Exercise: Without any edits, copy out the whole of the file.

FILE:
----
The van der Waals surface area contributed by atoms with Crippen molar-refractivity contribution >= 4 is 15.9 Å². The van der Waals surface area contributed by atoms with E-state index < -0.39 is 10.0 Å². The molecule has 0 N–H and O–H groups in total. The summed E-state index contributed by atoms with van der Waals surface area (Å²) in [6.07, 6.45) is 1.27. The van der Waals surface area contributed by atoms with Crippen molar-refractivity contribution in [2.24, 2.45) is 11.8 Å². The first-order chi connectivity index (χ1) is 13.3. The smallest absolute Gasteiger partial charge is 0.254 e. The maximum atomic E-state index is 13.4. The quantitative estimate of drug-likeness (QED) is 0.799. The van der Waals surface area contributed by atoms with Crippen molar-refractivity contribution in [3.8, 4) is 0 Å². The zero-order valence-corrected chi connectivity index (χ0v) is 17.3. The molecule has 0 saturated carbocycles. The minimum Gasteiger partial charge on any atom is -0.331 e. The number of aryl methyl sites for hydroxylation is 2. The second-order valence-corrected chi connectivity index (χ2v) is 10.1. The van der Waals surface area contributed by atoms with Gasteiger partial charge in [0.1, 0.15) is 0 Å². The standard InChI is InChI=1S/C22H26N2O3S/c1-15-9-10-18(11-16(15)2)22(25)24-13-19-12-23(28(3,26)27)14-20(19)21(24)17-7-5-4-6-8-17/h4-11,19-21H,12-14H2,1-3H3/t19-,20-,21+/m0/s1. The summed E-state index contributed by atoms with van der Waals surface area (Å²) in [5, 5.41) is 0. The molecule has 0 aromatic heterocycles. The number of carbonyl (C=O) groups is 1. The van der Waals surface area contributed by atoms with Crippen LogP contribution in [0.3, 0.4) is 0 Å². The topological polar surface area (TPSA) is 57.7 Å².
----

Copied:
The van der Waals surface area contributed by atoms with Crippen molar-refractivity contribution >= 4 is 15.9 Å². The van der Waals surface area contributed by atoms with E-state index < -0.39 is 10.0 Å². The molecule has 0 N–H and O–H groups in total. The summed E-state index contributed by atoms with van der Waals surface area (Å²) in [6.07, 6.45) is 1.27. The van der Waals surface area contributed by atoms with Crippen molar-refractivity contribution in [2.24, 2.45) is 11.8 Å². The first-order chi connectivity index (χ1) is 13.3. The smallest absolute Gasteiger partial charge is 0.254 e. The maximum atomic E-state index is 13.4. The quantitative estimate of drug-likeness (QED) is 0.799. The van der Waals surface area contributed by atoms with Crippen molar-refractivity contribution in [3.8, 4) is 0 Å². The zero-order valence-corrected chi connectivity index (χ0v) is 17.3. The molecule has 0 saturated carbocycles. The minimum Gasteiger partial charge on any atom is -0.331 e. The number of aryl methyl sites for hydroxylation is 2. The second-order valence-corrected chi connectivity index (χ2v) is 10.1. The van der Waals surface area contributed by atoms with Gasteiger partial charge in [0.1, 0.15) is 0 Å². The standard InChI is InChI=1S/C22H26N2O3S/c1-15-9-10-18(11-16(15)2)22(25)24-13-19-12-23(28(3,26)27)14-20(19)21(24)17-7-5-4-6-8-17/h4-11,19-21H,12-14H2,1-3H3/t19-,20-,21+/m0/s1. The summed E-state index contributed by atoms with van der Waals surface area (Å²) in [5, 5.41) is 0. The molecule has 0 aromatic heterocycles. The number of carbonyl (C=O) groups is 1. The van der Waals surface area contributed by atoms with Crippen LogP contribution in [0.3, 0.4) is 0 Å². The topological polar surface area (TPSA) is 57.7 Å².